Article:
Youngest Person Charged by SEC now in Wayne and in Hot Water Again

By Hugh R. Morley
North Jersey Record
June 27, 2010

Jonathan G. Lebed seemed to be everywhere at the age of 15.

He appeared in newspapers, Time, on "60 Minutes" and on the cover of The New York Times Magazine 10 years ago after he settled Securities and Exchange Commission charges that he manipulated penny stock prices the youngest person ever sued by the agency.

After a brief flirtation with small town politics, he dropped out of the headlines, and moved to Wayne, New Jersey, starting a company,, that trades on his past media celebrity to tout penny stocks.

And Lebed, now 25, is in trouble again.

A Texas company that, like Lebed's, seeks to spark investor interest in particular penny stocks is seeking to collect on a $2.56 million judgment awarded against Lebed by a federal court in South Florida for pirating parts of a stock promotion video.

Last week, the company, Austin-based Stockwire Research Group Inc., and its owner, Adrian James, began sending subpoenas to companies that do business with Lebed in half a dozen states, including New Jersey, seeking payment and contract records, James' attorney said.

The case has cast a spotlight on Lebed's current business: a website and e-mail newsletter through which he touts penny stocks sometimes, he says, because he likes them, and other times because he is paid to tout them.

James and his attorney, Stephen Putonti, estimate that Lebed earns more than $1 million a year from the business, of which he is the sole owner and employee. They say they have filed court orders, subpoenaed Lebed's bank records and even extracted a $12,000 payment from Lebed's mother, but have so far gotten less than 1 percent of the judgment, which was awarded 21 months ago.

"He just figures he can go and ignore everyone and it will just go away," said James, who said interest has increased what his company is owed to $3 million. "We feel that this guy is just moving his money around from bank to bank, from brokerage account to brokerage account, kind of like playing hot potato."

The sting

James and his attorney even attempted a "sting" last fall, convinced that Lebed would never voluntarily pay off the judgment.

James, presenting himself as an investor seeking Lebed's stock promotional help, said he lured Lebed into a limousine for a supposed breakfast meeting with the investor in Franklin Lakes.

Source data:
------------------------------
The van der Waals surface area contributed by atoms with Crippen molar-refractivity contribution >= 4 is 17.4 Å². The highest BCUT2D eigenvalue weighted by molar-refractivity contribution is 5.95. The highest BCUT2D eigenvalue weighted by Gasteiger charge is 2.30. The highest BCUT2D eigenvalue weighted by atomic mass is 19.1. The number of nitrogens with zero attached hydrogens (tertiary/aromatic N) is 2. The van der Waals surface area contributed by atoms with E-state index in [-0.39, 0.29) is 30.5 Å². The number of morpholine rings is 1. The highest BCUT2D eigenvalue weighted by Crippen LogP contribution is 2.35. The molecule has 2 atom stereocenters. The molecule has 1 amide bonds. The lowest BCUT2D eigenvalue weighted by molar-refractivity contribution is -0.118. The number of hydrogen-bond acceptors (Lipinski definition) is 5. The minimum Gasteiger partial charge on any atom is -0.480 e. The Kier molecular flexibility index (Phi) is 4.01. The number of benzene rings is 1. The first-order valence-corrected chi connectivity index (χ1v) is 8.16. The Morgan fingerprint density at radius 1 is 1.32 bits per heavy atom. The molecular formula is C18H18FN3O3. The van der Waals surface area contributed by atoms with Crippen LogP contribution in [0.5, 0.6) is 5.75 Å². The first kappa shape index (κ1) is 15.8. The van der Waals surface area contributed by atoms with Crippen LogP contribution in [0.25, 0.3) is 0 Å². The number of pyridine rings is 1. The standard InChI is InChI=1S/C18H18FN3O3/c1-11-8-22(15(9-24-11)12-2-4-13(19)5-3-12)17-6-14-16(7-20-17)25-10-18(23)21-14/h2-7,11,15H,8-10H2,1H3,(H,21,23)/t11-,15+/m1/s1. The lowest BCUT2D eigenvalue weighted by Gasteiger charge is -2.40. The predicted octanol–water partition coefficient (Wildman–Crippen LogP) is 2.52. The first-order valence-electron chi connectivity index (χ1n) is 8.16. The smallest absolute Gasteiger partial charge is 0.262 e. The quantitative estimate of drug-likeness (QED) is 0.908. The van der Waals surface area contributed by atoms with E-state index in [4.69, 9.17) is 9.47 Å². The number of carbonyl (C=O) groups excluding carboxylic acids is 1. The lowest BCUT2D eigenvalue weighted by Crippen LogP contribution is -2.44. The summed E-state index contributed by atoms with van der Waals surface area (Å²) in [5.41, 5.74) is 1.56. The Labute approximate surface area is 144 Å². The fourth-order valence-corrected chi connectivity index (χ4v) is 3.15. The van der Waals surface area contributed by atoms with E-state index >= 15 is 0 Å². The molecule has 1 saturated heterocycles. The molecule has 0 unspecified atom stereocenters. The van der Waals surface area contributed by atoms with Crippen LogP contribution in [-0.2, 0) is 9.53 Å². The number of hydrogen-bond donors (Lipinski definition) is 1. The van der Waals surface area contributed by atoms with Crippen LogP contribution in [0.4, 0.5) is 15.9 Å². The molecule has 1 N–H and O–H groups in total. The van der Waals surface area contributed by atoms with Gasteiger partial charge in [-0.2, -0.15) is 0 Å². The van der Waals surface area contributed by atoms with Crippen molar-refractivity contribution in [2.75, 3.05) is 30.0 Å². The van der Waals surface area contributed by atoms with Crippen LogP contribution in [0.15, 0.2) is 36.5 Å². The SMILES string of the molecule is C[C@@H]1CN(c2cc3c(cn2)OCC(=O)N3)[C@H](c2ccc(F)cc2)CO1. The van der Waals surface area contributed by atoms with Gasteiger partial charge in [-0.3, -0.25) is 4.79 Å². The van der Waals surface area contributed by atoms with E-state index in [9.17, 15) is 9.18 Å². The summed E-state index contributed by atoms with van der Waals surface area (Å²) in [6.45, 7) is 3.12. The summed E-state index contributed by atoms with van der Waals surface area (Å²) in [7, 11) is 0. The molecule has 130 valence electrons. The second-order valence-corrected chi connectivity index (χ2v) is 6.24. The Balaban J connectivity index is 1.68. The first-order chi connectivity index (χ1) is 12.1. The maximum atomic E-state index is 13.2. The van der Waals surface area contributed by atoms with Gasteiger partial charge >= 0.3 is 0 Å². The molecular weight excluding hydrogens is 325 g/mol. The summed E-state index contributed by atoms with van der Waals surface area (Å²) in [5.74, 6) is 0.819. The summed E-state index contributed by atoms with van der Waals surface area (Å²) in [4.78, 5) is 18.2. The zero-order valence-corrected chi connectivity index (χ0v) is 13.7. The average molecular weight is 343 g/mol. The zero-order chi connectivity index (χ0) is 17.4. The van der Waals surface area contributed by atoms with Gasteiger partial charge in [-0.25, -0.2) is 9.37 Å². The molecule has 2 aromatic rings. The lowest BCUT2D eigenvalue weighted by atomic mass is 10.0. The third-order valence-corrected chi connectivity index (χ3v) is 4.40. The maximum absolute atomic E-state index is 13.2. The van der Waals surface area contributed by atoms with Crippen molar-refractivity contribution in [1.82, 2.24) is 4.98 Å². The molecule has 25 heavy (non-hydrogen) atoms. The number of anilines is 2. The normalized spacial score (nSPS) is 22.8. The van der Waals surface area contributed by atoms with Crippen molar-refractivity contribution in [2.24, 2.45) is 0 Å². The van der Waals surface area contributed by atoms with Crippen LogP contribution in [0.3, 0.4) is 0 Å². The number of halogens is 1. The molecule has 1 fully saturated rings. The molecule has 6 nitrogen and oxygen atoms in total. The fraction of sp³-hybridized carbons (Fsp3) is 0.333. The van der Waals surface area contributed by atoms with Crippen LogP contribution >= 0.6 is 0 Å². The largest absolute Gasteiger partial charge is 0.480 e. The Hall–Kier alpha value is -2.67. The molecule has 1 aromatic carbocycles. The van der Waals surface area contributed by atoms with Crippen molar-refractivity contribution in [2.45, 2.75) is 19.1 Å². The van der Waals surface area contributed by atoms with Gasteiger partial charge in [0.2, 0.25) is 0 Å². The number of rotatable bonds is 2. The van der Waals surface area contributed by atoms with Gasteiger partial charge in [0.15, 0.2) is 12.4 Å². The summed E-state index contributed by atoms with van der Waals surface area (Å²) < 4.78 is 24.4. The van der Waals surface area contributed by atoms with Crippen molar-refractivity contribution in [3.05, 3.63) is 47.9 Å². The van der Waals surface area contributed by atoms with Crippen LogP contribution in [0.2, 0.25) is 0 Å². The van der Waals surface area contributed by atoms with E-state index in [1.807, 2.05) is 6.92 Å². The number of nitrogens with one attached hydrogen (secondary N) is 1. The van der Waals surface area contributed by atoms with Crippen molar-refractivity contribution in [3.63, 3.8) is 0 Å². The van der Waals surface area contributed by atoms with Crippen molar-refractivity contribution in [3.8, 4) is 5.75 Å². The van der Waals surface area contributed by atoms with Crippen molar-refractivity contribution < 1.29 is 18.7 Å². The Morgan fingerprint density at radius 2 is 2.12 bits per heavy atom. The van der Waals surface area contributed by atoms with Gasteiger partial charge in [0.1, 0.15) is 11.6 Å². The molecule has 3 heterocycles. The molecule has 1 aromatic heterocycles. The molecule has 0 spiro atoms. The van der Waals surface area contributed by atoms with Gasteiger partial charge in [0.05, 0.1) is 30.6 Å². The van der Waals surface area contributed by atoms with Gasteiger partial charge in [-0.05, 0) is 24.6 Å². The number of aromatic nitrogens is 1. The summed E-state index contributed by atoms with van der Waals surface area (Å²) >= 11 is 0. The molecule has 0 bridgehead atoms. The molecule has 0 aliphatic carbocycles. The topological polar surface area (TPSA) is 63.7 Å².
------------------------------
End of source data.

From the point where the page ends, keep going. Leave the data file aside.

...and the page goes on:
Lebed, dressed in jeans, a wrinkled shirt and slippers, got in the limousine, Putonti said. And soon after, a Passaic County sheriff's officer, armed with a civil warrant for his arrest, stopped the vehicle and took Lebed to Passaic County Superior Court Judge Anthony J. Graziano, the sheriff's department said.

But Lebed gave the court almost no information about his finances, signing an affidavit that said he didn't know the names, numbers or addresses of his personal bank accounts, and that his company didn't have any accounts, and was released, Putonti said.

"Lebed obviously didn't feel very threatened," he said. "He just got brought in by a bunch of cops. He probably thought it was cool. He looked at me and smirked, and walked out the door."

An hour later, Putonti said, Lebed sent an e-mail offering to pay $1,000 a month, which James rejected as too little.

"He wouldn't have come close to paying it off in his lifetime," James said.

Lebed did not return numerous requests seeking comment on the suit or his business. But in a rare media appearance, on Fox Business News in 2008, he said his business gives small public companies important exposure.

"Small-cap companies aren't featured in The Wall Street Journal," he said. "If you don't get them exposure, it's hard for them to raise money."

Lebed, who lived at his parents' home in Cedar Grove when he was targeted by the SEC, now lives alone in a 4,000-square-foot, four-bedroom red-brick house that he rents for $5,200 a month in Wayne, which he cites in court papers as the address of